In the House of Representatives, Rep. Gwen Moore (D-WI) has introduced a bill intended to reduce poverty among elderly Americans by expanding Social Security payments. The “Social Security Enhancement and Protection Act,” as the bill is called, contains three main proposals to expand benefits and prevent retired Americans from falling into poverty due to low payments.
First, the bill would update Social Security’s “special minimum benefit,” a basic level that Social Security payments must be at or above for anyone who paid into the program for at least 30 years and has reached “full retirement age,” the age at which a person is eligible to claim their full benefits (usually 66 or 67, depending on one’s birth year). The legislation proposes to ensure that this level of benefits is always at or above the official poverty level in the United States, ensuring that everyone on Social Security remains above the poverty line. It also reduces the time requirement to receive the “special minimum benefit” from 30 years to 10.
Second, the bill would apply credits from childcare towards the eligibility timeline for parents of children under the age of six. This means that, for each year that a young child is in the home (up to five years), a year would be subtracted from the existing 30-year requirement to receive full benefits.
Finally, the bill calls for increasing a person’s Social Security payments by 5 percent after they have been retired for 20 years. The purpose of this caveat is to ensure that the oldest Americans, some of whom have depleted their existing nest eggs, will remain solvent. Instead of increasing the benefits overnight, the proposal would gradually increase payments by one percent per year after 16 years.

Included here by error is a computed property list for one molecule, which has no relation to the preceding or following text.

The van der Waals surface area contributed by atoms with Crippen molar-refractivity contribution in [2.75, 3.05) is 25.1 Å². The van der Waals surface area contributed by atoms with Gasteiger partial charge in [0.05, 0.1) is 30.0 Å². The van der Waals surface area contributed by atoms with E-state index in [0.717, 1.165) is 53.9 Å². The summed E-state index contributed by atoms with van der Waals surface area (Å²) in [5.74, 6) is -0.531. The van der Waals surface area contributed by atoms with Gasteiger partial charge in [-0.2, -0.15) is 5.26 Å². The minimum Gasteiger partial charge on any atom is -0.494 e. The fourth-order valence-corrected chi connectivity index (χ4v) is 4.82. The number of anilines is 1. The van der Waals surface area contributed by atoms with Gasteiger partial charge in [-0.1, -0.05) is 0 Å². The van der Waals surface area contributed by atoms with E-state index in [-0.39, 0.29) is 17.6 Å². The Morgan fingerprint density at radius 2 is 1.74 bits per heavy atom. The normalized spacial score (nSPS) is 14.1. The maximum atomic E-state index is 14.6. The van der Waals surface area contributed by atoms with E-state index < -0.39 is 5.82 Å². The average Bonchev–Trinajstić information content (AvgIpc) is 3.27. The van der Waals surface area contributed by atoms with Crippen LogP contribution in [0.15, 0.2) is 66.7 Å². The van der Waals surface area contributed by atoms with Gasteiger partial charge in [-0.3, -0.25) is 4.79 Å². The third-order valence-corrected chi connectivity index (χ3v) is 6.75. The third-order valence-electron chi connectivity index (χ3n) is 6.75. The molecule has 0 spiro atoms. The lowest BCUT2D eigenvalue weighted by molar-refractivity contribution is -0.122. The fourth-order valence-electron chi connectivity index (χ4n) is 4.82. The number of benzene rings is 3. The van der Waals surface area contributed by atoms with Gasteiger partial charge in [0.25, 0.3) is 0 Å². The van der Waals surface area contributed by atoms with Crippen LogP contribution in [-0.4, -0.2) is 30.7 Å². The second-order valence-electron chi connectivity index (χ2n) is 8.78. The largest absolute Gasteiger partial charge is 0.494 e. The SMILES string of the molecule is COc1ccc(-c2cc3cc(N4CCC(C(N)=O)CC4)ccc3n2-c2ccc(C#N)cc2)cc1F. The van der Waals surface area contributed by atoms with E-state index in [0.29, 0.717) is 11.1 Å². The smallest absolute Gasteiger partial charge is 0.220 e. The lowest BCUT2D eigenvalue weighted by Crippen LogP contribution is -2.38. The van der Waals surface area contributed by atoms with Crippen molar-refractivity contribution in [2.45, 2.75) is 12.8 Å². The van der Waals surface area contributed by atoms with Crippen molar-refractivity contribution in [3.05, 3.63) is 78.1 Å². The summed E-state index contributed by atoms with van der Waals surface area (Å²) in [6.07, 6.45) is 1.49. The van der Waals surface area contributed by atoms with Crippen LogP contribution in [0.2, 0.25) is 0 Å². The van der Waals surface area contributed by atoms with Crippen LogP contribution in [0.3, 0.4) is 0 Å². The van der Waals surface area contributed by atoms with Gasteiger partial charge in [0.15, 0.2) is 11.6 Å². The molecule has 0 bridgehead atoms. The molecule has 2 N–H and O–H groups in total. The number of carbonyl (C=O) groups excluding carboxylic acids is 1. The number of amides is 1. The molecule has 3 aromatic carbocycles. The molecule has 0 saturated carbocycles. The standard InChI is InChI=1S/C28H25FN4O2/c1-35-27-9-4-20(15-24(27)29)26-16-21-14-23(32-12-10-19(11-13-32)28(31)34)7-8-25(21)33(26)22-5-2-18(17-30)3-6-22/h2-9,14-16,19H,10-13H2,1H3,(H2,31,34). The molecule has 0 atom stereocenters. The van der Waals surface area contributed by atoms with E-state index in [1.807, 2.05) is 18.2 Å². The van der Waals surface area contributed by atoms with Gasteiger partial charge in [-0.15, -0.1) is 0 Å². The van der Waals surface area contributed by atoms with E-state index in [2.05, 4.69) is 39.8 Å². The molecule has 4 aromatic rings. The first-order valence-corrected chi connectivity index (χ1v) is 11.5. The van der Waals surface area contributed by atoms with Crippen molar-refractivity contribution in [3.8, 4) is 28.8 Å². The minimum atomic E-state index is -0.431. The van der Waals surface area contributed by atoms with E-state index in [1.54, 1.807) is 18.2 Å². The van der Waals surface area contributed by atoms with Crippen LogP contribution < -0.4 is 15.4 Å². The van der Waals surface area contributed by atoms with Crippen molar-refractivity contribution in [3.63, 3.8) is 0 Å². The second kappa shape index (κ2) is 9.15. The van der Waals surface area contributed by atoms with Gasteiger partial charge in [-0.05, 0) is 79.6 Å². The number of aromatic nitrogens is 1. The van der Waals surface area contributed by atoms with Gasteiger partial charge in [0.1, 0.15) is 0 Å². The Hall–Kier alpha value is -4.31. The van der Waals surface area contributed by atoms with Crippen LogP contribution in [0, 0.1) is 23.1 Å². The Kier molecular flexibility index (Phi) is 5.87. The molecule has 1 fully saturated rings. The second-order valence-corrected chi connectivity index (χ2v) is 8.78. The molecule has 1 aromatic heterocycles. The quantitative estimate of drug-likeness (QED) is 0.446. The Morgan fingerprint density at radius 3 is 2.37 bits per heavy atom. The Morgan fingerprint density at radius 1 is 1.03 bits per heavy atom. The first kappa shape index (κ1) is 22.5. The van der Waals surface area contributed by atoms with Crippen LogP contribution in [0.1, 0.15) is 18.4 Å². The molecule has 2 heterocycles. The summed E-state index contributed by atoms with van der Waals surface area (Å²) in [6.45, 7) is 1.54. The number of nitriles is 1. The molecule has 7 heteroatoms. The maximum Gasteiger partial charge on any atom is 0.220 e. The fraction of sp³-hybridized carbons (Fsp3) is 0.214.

To pay for these changes, Moore proposes to eliminate the Social Security payroll tax cap, which specifies that Social Security taxes only need to be paid for up to $142,800 of income. Americans who make more than this amount per year do not owe further Social Security contributions; the bill would remove this caveat, ensuring a larger inflow of payments to the program – and, as a side effect, possibly saving it from its prospective insolvency in the next decade.
The plan also calls for a gradual increase in Social Security taxes for both employers and employees, from 6.2 percent now to 6.5 percent in 2027.
Trevor Filseth is a current and foreign affairs writer for the National Interest.